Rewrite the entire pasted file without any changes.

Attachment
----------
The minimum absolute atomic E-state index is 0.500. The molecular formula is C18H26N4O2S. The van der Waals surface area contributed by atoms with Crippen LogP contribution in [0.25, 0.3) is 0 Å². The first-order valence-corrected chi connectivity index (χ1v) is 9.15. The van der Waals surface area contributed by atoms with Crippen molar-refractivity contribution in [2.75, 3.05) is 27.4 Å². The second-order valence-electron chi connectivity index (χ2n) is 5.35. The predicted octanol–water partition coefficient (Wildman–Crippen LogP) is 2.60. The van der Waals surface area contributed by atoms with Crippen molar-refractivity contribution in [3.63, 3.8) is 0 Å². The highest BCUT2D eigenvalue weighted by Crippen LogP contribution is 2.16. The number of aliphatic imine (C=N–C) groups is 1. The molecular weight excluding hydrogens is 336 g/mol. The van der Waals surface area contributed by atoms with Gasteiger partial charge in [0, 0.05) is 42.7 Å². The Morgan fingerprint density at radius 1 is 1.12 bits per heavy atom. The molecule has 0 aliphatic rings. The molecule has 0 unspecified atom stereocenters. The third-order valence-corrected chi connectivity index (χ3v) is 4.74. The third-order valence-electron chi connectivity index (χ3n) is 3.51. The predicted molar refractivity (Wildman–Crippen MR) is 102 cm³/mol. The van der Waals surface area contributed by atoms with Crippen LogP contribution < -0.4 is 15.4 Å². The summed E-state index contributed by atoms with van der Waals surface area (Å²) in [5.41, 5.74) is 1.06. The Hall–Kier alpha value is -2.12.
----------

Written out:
The minimum absolute atomic E-state index is 0.500. The molecular formula is C18H26N4O2S. The van der Waals surface area contributed by atoms with Crippen LogP contribution in [0.25, 0.3) is 0 Å². The first-order valence-corrected chi connectivity index (χ1v) is 9.15. The van der Waals surface area contributed by atoms with Crippen molar-refractivity contribution in [2.75, 3.05) is 27.4 Å². The second-order valence-electron chi connectivity index (χ2n) is 5.35. The predicted octanol–water partition coefficient (Wildman–Crippen LogP) is 2.60. The van der Waals surface area contributed by atoms with Crippen molar-refractivity contribution in [3.63, 3.8) is 0 Å². The highest BCUT2D eigenvalue weighted by Crippen LogP contribution is 2.16. The number of aliphatic imine (C=N–C) groups is 1. The molecular weight excluding hydrogens is 336 g/mol. The van der Waals surface area contributed by atoms with Gasteiger partial charge in [0, 0.05) is 42.7 Å². The Morgan fingerprint density at radius 1 is 1.12 bits per heavy atom. The molecule has 0 aliphatic rings. The molecule has 0 unspecified atom stereocenters. The third-order valence-corrected chi connectivity index (χ3v) is 4.74. The third-order valence-electron chi connectivity index (χ3n) is 3.51. The predicted molar refractivity (Wildman–Crippen MR) is 102 cm³/mol. The van der Waals surface area contributed by atoms with Crippen LogP contribution < -0.4 is 15.4 Å². The summed E-state index contributed by atoms with van der Waals surface area (Å²) in [5.41, 5.74) is 1.06. The Hall–Kier alpha value is -2.12.